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Apple revamps 'Privacy' site to sell customers on benefits of tech like encryption & differential privacy

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Apple on Wednesday updated its "Privacy" minisite, reorganizing it to better communicate what the company does to safeguard personal data on its various hardware and software platforms.

The site calls privacy a "fundamental human right," and explains the policies underlying systems like passcodes, Touch ID, Apple Pay, and app permissions. One section addresses "differential privacy," a technology Apple has adopted for mass data collection. A recent research paper crticized Apple's algorithms, claiming they allow too much specific data to pass through — something the company denies.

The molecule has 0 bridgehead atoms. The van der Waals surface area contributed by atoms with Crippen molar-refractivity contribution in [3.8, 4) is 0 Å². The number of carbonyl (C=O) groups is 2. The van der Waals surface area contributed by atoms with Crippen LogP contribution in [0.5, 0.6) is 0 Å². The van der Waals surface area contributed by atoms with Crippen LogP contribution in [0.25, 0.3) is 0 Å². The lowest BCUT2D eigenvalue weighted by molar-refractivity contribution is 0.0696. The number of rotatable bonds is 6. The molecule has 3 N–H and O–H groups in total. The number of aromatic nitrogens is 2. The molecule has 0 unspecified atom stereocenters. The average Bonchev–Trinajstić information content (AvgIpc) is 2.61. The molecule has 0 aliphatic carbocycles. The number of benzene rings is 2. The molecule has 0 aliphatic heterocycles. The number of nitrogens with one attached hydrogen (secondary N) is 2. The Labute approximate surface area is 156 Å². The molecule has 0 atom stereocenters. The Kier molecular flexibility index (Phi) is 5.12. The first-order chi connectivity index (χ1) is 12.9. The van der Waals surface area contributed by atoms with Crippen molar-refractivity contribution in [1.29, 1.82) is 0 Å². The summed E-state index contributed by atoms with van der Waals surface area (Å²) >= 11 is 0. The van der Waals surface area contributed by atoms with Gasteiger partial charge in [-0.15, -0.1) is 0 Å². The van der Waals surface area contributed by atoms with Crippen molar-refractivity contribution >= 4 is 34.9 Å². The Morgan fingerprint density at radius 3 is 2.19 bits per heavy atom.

More app- and service-specific detail is provided on a page titled "Our approach to privacy,", while another — "Manage your privacy" — guides people through setting up passcodes, Touch ID, two-factor authentication, and avoiding phishing and other scams.

A third page covers Apple's transparency reports, which are published every six months and cover government and private requests for personal data, though only what the company is legally allowed to admit to.

The "approach to privacy" page notably contains a link to a Face ID white paper (PDF), which explains the parameters of the iPhone X's Touch ID replacement — such as how and when it's used, and the limits of diagnostics sharing.